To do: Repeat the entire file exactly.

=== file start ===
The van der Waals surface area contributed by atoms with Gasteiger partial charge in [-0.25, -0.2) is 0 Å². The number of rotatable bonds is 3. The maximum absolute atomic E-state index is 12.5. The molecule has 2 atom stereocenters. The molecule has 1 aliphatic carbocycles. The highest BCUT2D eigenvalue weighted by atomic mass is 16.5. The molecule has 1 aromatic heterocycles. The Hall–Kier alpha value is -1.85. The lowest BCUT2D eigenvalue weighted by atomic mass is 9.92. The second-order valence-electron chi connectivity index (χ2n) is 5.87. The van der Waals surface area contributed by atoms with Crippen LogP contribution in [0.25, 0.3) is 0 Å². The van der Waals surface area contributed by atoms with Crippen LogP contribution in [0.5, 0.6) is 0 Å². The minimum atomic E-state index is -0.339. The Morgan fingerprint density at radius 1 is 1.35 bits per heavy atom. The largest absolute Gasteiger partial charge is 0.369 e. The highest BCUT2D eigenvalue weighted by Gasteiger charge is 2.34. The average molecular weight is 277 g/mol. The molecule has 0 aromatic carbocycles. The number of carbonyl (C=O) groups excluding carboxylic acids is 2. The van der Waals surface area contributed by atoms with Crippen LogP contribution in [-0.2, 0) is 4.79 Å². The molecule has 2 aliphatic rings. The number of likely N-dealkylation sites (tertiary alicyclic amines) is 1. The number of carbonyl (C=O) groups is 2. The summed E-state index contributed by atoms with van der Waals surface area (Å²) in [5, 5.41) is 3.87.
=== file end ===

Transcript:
The van der Waals surface area contributed by atoms with Gasteiger partial charge in [-0.25, -0.2) is 0 Å². The number of rotatable bonds is 3. The maximum absolute atomic E-state index is 12.5. The molecule has 2 atom stereocenters. The molecule has 1 aliphatic carbocycles. The highest BCUT2D eigenvalue weighted by atomic mass is 16.5. The molecule has 1 aromatic heterocycles. The Hall–Kier alpha value is -1.85. The lowest BCUT2D eigenvalue weighted by atomic mass is 9.92. The second-order valence-electron chi connectivity index (χ2n) is 5.87. The van der Waals surface area contributed by atoms with Crippen LogP contribution in [0.25, 0.3) is 0 Å². The van der Waals surface area contributed by atoms with Crippen LogP contribution in [0.5, 0.6) is 0 Å². The minimum atomic E-state index is -0.339. The Morgan fingerprint density at radius 1 is 1.35 bits per heavy atom. The largest absolute Gasteiger partial charge is 0.369 e. The highest BCUT2D eigenvalue weighted by Gasteiger charge is 2.34. The average molecular weight is 277 g/mol. The molecule has 0 aromatic carbocycles. The number of carbonyl (C=O) groups excluding carboxylic acids is 2. The van der Waals surface area contributed by atoms with Crippen LogP contribution in [-0.2, 0) is 4.79 Å². The molecule has 2 aliphatic rings. The number of likely N-dealkylation sites (tertiary alicyclic amines) is 1. The number of carbonyl (C=O) groups is 2. The summed E-state index contributed by atoms with van der Waals surface area (Å²) in [5, 5.41) is 3.87.